Feminism, Fashion and WAAR | Education – Gulf News



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We are currently at a very indefinite period in the history of fashion design. The main concern is that innovation within the industry has become rather latent and has subsequently entered a state of repetition and duplicity in the products that have been created. World famous brands are recycling the past – but the results aren’t particularly groundbreaking in nature. Change can only happen in fashion design when it is associated with a social agenda and a meaningful goal.

Feminism is and always has been a movement that has been a catalyst for change and development around the world. The particular evolution of feminism and its respective correlation with fashion has taken off considerably since Marlene Dietrich’s power-costumes at the beginning of the 20th century. Marlene had not only raised the lantern for others to see, but she was also a major protagonist of what a woman is and how everyone comes to respect and appreciate her. phenomenon. The intensity communicated by women today exceeds any form and style of clothing, it is no longer about fabric, color or shape.

Feminism as depicted in fashion has evolved to a point where it is defined by the woman herself. For example, Greta Garbo’s gaze emanates throughout the story – what she wore is virtually unimportant. The female protagonist in the fashion world, whether she adorns ripped denim shorts, boots and a blazer – or alternatively – a haute couture dress, communicates intensity with poise and panache.

As Dean of the College of Design at the American University in the Emirates, I advanced WAAR’s fashion program and its correlation with strong, empowered women in the region and the world at large. The WAAR concept suggests that we are all refugees, regardless of their social, economic or political status. Whether a person has left their home for financial, social, political or other reasons, this detachment from place and culture contributes to the refugee crisis today. What better way to highlight this contemporary condition than to design a pouch for women – the principle being that it is the ultimate support of necessities, the minimum transport system – and to raise awareness of the refugee crisis.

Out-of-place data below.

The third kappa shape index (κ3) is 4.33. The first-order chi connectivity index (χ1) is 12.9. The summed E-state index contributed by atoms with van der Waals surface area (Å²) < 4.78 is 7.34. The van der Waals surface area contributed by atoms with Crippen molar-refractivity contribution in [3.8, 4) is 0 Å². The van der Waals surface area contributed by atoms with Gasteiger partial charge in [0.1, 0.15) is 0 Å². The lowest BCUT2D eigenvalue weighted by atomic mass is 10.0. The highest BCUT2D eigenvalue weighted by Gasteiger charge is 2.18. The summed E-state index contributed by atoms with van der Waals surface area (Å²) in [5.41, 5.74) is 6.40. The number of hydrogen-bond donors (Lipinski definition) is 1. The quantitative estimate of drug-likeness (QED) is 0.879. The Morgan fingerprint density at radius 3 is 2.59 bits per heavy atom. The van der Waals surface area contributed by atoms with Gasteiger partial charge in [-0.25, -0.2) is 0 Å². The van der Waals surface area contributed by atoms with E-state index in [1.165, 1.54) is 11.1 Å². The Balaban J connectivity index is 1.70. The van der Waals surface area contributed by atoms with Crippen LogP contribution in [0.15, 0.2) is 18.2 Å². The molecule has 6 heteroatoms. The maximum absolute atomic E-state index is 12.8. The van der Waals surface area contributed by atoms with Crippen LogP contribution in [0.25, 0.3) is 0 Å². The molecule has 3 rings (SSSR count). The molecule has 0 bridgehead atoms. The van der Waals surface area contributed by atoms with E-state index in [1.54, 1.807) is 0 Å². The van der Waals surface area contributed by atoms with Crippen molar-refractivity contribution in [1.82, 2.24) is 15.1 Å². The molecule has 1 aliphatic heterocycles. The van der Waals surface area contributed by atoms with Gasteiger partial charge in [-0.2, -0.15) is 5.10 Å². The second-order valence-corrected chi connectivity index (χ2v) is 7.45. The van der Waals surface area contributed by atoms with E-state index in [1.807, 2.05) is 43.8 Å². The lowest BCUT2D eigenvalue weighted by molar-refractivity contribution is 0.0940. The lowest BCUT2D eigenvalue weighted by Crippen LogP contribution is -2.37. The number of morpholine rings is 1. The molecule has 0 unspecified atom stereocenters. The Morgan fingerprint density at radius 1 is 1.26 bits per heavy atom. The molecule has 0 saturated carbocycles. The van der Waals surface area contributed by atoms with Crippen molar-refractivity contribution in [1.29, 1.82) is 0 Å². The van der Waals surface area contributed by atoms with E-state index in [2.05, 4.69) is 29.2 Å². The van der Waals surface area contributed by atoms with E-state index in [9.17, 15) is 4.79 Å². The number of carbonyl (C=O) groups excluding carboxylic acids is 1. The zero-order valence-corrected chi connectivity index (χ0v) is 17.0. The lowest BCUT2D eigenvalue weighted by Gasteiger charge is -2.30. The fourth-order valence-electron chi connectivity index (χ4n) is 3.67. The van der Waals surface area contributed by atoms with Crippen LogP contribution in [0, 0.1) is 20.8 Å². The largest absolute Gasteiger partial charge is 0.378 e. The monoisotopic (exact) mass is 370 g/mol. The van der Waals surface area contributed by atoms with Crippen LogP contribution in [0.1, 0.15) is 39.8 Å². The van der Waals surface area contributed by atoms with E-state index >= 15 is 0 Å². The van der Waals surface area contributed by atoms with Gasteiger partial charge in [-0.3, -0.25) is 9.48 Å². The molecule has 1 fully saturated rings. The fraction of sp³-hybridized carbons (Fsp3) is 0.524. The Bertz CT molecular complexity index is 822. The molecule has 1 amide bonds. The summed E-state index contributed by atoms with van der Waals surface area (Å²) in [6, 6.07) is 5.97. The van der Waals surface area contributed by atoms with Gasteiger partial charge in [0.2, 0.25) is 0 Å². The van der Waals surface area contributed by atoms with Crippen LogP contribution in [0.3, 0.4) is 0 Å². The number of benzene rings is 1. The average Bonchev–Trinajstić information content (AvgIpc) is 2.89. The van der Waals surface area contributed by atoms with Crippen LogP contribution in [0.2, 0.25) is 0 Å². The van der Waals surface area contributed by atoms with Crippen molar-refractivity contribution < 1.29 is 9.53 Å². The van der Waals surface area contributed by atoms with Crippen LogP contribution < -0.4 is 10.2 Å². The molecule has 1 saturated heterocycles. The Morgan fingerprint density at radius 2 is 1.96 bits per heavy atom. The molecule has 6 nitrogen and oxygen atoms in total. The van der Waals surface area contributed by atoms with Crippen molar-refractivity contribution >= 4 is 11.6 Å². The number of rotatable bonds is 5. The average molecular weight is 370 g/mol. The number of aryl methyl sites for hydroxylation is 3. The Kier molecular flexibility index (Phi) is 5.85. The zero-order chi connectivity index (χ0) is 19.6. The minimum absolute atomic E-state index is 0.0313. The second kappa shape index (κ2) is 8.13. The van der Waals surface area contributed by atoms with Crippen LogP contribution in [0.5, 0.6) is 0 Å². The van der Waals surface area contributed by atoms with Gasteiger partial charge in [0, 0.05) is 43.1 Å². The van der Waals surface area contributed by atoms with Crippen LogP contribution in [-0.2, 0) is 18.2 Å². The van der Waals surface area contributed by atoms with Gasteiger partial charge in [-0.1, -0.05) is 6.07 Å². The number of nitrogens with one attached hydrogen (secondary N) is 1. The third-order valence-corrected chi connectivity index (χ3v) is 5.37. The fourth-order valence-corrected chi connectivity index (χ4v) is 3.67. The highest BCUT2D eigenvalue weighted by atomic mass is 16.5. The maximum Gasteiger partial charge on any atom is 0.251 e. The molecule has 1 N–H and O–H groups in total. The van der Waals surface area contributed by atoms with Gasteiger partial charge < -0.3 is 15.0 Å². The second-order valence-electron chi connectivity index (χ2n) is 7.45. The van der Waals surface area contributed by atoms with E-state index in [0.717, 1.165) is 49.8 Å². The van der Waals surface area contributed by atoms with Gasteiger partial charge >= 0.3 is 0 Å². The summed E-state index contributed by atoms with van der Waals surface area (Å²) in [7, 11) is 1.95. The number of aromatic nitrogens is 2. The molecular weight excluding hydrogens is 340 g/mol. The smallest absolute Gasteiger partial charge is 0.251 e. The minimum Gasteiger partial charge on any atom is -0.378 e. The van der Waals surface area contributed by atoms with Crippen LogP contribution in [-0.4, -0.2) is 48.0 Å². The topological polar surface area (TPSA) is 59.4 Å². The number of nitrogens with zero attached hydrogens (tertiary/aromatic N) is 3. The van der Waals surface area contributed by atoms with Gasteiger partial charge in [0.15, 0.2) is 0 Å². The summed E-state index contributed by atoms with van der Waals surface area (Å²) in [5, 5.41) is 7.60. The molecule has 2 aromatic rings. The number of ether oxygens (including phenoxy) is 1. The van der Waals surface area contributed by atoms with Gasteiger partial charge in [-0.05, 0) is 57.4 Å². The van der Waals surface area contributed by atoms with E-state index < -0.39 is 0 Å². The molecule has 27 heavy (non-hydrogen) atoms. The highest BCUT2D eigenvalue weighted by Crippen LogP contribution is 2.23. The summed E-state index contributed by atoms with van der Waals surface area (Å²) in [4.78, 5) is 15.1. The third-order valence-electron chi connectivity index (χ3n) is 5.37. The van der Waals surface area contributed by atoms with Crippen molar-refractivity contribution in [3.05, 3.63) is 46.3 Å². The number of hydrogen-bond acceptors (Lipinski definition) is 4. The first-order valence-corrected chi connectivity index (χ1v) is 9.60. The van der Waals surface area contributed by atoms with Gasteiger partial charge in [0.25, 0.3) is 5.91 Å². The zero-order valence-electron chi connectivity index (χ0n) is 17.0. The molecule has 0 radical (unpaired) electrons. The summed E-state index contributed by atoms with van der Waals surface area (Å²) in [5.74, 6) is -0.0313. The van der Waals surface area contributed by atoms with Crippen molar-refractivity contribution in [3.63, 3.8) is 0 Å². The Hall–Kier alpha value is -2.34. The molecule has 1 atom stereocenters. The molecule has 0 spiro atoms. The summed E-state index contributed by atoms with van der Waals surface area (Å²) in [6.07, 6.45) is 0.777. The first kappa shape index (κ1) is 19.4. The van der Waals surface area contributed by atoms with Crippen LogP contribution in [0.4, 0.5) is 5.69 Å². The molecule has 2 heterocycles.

Recently, WAAR * has started to gain momentum in the Arab region and the UAE community. Prominent women have forcefully worn WAAR * pouches such as Saudi feminist Hanna Basrawi (@itsalwayshana), and journalist and TV presenter, Leen Abou Shaar (@ leen.aboushaar), as well as actress and TV presenter, Zena Louay (@Zena_Louay). Their strong and robust sense of style has pushed WAAR * beyond its original limits to communicate metaphorically with the global community not only on the refugee crisis, but also on self-expression, feminism and fashion.



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